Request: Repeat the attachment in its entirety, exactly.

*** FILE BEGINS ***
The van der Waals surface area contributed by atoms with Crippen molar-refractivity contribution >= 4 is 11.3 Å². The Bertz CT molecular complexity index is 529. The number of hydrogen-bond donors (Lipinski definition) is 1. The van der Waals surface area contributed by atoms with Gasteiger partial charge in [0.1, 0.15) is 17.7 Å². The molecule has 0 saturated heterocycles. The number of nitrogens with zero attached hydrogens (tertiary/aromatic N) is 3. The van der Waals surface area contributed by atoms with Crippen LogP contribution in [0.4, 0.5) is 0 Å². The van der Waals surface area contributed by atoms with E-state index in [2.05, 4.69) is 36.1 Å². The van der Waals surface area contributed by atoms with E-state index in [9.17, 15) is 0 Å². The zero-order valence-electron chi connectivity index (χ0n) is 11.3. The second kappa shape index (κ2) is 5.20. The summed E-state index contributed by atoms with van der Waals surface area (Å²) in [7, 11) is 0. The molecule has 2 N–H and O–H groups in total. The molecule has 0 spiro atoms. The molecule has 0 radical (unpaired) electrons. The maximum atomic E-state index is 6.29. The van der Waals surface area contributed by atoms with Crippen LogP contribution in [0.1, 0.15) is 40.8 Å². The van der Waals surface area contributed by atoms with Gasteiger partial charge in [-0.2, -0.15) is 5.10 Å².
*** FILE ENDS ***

The van der Waals surface area contributed by atoms with Crippen molar-refractivity contribution >= 4 is 11.3 Å². The Bertz CT molecular complexity index is 529. The number of hydrogen-bond donors (Lipinski definition) is 1. The van der Waals surface area contributed by atoms with Gasteiger partial charge in [0.1, 0.15) is 17.7 Å². The molecule has 0 saturated heterocycles. The number of nitrogens with zero attached hydrogens (tertiary/aromatic N) is 3. The van der Waals surface area contributed by atoms with Crippen LogP contribution in [0.4, 0.5) is 0 Å². The van der Waals surface area contributed by atoms with E-state index in [2.05, 4.69) is 36.1 Å². The van der Waals surface area contributed by atoms with E-state index in [9.17, 15) is 0 Å². The zero-order valence-electron chi connectivity index (χ0n) is 11.3. The second kappa shape index (κ2) is 5.20. The summed E-state index contributed by atoms with van der Waals surface area (Å²) in [7, 11) is 0. The molecule has 2 N–H and O–H groups in total. The molecule has 0 spiro atoms. The molecule has 0 radical (unpaired) electrons. The maximum atomic E-state index is 6.29. The van der Waals surface area contributed by atoms with Crippen LogP contribution in [0.1, 0.15) is 40.8 Å². The van der Waals surface area contributed by atoms with Gasteiger partial charge in [-0.2, -0.15) is 5.10 Å².